United Airlines is blaming a “computer glitch” for a massive network crash that grounded planes all over the country on June 17th, left 2,500 passengers stranded in Los Angeles alone, and shut down the airline’s entire operation – including its website – for five hours.
However, months earlier, maintenance worker Paul Simkus predicted what UAL refers to as “a network connectivity issue” in his Sarbanes-Oxley lawsuit, accusing the airline of falsifying inspection reports for the airline’s major data center, located in its eight-story World Headquarters and Executive Training Center in Elk Grove Township, Illinois.
“United was pencil-whipping the inspection reports. It was my job to inspect the cooling towers every day. They were frozen like a snow cone machine,” Simkus told The Examiner.
A copy of Simkus’ federal lawsuit obtained by The Examiner accuses the airline of altering or falsifying records during facility maintenance inspections and a federal audit, including a number of asbestos release incidents Simkus says he personally reported between 1999 and 2009. However, United reportedly did not inform shareholders even though during that same time period, the Occupational Safety and Health Administration fined UAL $192,500 for willful disregard of employees’ health.
Although the incident reports represent a large future liability, and SOX requires that all information that might have a material effect on a company’s financial condition be disclosed to potential shareholders, the lawsuit accuses former CEO Glenn Tilton of signing off on 8-K and 10-K financial reports that artificially inflated United’s assets by not mentioning them or other maintenance issues.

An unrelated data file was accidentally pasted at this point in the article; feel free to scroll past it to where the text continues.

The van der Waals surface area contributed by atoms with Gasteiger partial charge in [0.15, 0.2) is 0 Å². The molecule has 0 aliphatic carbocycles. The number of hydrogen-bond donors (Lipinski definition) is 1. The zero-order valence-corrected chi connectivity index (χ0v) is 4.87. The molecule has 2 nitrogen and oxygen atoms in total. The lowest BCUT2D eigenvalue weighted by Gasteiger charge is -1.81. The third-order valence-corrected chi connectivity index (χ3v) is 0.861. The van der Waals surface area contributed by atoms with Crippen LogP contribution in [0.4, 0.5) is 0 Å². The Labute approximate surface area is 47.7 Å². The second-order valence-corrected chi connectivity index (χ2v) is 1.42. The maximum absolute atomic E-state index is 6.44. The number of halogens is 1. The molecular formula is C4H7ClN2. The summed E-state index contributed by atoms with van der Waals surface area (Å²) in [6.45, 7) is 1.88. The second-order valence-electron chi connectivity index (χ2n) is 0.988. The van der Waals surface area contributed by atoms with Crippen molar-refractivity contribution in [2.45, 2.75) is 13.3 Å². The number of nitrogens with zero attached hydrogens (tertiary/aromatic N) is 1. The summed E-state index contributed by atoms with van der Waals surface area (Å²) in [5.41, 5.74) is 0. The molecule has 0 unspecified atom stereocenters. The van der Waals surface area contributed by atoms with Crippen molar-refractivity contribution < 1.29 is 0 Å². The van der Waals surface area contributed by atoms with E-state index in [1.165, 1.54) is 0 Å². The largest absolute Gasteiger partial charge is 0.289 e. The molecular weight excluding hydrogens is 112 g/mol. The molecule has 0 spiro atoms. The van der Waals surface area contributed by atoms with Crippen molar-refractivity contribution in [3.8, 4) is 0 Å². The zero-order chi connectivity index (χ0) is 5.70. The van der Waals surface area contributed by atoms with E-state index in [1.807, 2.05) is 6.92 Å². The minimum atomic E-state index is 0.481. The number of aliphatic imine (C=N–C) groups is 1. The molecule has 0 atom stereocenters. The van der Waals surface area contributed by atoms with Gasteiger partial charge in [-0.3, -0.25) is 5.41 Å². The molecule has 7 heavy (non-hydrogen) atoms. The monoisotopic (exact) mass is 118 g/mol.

Simkus also claims that he suffered retaliation and a forced transfer as a result of his whistleblowing – which is forbidden under SOX.
Steven J. Pearlman, one of the top SOX attorneys in the country, has been retained to defend the airline against Simkus, who is representing himself pro se. This is not the first time United has been accused of SOX violations. Former pilots claim that management falsified financial records during bankruptcy so the airline could dump its pension liabilities on taxpayers.
In a curious twist, The Examiner obtained a copy of an April 21 docket entry filed by the clerk for the U.S. District Court, Northern District of Illinois indicating that the case (11-cv-021650) would be consolidated and transferred from the courtroom of Judge Amy St. Eve to Judge Gary Feinerman.
But two weeks later, court documents show, Pearlman informed Judge Feinerman that he had never been served a copy of the complaint. Feinerman then ordered Simkus “to serve defendant with complaint…” but this was after it had already been transferred to Feinerman’s courtroom in an apparent violation of the Federal Rules of Civil Procedure -- how did the court consolidate and transfer a case that didn’t procedurally exist yet?
Meanwhile, a court clerk told The Examiner that Simkus’ case was never posted on the court’s website, even though other federal cases are easily accessible to the public there.